Nearly 14,000 Iraqis were killed by criminal or political violence in
2006. The violence is not quite a war, but it is very violent, especially when
you consider that nearly all of it is taking place in only a third of the
country. While the Iraqi dead amount to about twelve times the murder
rate in the United States, it's about two thirds the death rate in the United
States during a year (1944) in World War II. The fighting is more and more
Iraqis versus Iraqis, with some 95 percent of the dead in 2005 being Iraqi.
While the media highlights those days when there were a hundred terrorist
deaths, that was not the norm. On average, about 36 people a day died. But a
day with no terrorist deaths is not considered news, and is rarely reported.
Some 11 percent of the Iraqi deaths were security forces. That's 1,543 dead,
compared to 832 American. No one is sure, but perhaps a third of the civilian
deaths were terrorists, or those involved in supporting the terrorism. In 2006,
most of the dead were Sunni Arabs (civilians and terrorists). The UN claims
that twice as many Iraqis died, but that number is widely seen as motivated
more by politics (the UN opposed the overthrow of Saddam, who bribed many UN
officials) than a desire for accurate statistics.
30, 2006: Saddam Hussein was executed by hanging. Sunni Arab groups said they
would make attacks on the United States in retaliation. But Saddam's death is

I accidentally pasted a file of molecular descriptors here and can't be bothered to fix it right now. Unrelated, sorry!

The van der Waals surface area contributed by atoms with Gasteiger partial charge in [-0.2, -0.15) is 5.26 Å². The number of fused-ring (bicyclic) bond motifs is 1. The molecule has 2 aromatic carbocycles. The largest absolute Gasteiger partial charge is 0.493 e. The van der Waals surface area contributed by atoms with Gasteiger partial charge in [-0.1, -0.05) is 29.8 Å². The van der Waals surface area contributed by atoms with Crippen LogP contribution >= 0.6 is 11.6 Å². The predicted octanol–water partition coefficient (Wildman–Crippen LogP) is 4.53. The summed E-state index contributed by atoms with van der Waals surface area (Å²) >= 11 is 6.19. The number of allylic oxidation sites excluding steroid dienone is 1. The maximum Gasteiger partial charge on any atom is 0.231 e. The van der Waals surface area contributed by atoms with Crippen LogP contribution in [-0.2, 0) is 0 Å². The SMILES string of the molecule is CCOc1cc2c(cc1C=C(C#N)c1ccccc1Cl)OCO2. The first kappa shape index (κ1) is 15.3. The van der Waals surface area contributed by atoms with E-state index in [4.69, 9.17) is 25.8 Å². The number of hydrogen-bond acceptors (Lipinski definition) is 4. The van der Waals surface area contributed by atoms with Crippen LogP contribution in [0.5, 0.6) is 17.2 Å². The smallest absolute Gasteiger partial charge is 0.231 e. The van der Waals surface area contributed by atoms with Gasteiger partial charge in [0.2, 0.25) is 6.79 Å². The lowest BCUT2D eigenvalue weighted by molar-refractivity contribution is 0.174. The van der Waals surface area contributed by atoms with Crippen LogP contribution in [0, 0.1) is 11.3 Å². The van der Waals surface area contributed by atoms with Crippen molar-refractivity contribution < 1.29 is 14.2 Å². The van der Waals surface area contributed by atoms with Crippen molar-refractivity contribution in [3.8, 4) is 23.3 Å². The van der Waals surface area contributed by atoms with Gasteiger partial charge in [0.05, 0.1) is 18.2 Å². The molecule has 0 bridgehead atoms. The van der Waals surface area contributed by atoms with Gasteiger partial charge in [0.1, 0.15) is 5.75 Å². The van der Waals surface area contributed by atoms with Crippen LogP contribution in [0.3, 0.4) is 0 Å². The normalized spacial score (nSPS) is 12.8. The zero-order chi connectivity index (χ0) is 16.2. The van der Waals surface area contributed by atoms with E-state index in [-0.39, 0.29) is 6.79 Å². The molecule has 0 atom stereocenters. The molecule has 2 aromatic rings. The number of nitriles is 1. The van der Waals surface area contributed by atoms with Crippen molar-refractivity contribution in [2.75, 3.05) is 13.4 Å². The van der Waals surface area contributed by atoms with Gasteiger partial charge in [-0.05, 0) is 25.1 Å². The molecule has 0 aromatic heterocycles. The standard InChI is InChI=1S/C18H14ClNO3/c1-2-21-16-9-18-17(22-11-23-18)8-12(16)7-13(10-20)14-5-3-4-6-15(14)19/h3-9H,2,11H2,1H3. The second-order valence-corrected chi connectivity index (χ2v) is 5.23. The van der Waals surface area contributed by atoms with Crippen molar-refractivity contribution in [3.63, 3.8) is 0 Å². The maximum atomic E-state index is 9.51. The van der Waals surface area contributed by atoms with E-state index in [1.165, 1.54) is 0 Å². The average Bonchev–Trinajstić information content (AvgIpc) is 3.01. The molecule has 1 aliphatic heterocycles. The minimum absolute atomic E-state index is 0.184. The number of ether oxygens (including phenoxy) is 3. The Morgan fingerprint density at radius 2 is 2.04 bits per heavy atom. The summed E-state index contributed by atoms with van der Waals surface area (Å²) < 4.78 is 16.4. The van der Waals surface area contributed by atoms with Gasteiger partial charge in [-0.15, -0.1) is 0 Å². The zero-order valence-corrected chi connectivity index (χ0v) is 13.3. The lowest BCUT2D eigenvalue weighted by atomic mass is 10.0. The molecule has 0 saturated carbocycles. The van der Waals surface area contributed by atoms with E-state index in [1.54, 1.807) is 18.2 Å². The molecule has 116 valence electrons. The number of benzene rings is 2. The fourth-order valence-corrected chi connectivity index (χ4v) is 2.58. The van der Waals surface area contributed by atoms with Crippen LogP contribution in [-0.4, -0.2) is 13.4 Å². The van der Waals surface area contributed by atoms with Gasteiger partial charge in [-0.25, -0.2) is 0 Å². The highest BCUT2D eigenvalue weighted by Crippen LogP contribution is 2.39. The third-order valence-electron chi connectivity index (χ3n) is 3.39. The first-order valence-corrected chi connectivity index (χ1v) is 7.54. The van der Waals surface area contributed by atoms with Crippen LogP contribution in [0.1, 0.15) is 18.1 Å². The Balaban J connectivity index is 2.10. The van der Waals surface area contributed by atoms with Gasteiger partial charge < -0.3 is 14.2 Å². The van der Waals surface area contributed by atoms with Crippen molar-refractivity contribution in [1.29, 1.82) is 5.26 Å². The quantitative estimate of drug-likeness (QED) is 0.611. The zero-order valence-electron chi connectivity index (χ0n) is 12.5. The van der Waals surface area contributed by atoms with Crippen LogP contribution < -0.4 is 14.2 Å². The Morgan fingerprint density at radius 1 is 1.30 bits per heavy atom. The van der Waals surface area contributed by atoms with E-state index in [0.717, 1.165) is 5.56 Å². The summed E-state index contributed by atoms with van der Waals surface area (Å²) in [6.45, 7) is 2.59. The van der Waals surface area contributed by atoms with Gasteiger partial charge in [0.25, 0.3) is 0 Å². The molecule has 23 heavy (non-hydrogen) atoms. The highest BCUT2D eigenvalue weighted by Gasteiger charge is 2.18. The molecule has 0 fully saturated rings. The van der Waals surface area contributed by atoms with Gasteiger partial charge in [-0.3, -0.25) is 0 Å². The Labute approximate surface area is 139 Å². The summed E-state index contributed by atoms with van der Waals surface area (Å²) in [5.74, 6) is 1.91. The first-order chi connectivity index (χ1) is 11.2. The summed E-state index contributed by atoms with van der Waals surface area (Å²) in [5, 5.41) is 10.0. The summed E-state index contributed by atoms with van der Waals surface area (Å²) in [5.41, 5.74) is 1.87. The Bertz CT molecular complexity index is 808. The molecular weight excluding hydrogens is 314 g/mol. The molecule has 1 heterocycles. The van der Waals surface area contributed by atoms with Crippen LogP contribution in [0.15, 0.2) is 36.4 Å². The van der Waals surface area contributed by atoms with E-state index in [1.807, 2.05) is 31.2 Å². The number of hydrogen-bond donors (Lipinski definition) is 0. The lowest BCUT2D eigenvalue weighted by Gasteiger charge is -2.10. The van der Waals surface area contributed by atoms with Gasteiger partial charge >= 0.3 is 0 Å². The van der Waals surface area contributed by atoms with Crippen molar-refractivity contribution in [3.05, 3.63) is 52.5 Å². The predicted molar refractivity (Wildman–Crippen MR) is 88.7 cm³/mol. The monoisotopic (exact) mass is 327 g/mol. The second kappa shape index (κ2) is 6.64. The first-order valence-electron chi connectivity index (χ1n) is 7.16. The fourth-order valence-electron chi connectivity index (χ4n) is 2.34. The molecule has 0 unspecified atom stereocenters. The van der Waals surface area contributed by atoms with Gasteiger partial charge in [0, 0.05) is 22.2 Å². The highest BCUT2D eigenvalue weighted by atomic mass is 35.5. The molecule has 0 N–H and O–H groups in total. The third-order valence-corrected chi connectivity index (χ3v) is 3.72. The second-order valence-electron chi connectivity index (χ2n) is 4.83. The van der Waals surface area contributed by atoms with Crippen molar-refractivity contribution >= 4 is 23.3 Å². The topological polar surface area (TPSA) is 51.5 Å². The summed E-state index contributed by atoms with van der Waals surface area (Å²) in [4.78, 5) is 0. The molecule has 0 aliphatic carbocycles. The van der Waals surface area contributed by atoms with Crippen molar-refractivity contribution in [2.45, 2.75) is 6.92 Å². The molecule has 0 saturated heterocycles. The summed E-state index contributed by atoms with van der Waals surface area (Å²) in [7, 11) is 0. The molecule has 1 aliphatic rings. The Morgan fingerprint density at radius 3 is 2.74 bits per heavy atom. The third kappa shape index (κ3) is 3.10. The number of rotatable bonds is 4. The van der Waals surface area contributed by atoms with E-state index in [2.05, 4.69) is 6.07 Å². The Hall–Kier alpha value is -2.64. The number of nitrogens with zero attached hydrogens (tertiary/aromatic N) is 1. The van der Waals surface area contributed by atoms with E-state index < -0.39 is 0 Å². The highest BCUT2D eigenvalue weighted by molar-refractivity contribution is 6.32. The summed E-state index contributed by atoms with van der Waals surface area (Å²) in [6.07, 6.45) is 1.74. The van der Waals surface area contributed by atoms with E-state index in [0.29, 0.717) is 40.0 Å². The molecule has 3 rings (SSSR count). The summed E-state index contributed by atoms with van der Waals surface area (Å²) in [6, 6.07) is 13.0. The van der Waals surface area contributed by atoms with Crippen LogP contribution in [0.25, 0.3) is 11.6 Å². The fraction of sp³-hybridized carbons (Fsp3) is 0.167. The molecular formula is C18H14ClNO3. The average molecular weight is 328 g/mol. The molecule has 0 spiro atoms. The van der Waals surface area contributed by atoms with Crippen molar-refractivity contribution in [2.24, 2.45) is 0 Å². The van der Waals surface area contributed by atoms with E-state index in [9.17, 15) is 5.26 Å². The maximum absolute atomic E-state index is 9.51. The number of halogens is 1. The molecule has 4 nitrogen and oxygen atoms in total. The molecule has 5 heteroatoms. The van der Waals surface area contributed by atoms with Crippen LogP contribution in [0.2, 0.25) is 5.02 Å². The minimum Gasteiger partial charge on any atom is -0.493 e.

another sign that Sunni Arab power, and presence, in Iraq is rapidly
disappearing. Sunni Arabs in Iraq are long on talk, but short on performance.
Sunni Arab terrorists are out of control, and that puts moderate Sunni
Arabs in great danger. The Sunni Arab community still accounts for a majority
of the trained professionals in the country, and the largest pool of
experienced managerial talent. The elected leadership knows how much the loss
of the Sunni Arab community will hurt the economy, not to mention the military
and other government institutions. But several Shia politicians, particularly,
Moqtada al Sadr, have made the expulsion of the Sunni Arabs a political goal.
It's a very popular goal with the majority of Kurds and Shia Arabs, and these
are over 80 percent of the population. Sadrs gunmen are now forcing Sunni Arabs
out of mixed neighborhoods in Baghdad, and making plans to assault all-Sunni
neighborhoods (which are well protected by armed locals). The sectarian
violence is going to get worse, as the diehard, we-won't-leave Sunni Arabs
battle the Shia militia. The government does not really have a plan for coping
with this, but definitely wants to curb the power of the Shia militias.
28, 2006: Without much fanfare, much less a press release, the government and
Coalition troops have gone to war with Moqtada al Sadrs Mahhi Army militia.
Leaders are being arrested or killed. The raids are being carried out with
overwhelming speed and force, so that pro-Sadr gunmen have little chance to put
up effective resistance. Some of the raids are in support of an effort to
find five civilian security contractors (four Americans and an Austrian), who
are held by a Shia militia for ransom, or political purposes. No one is sure,
and that apparently includes the kidnappers. The five men were seized six weeks
American commanders are urging that several additional brigades of U.S. combat
troops be brought in for a few months, to back the Iraqi security forces, as
the Shia militias are taken down. The most dangerous part of this plan is now,
with the well armed and motivated militias still intact. But once the
organizations are broken, and arms, records and leaders seized, the problem
will be largely a police, not military one.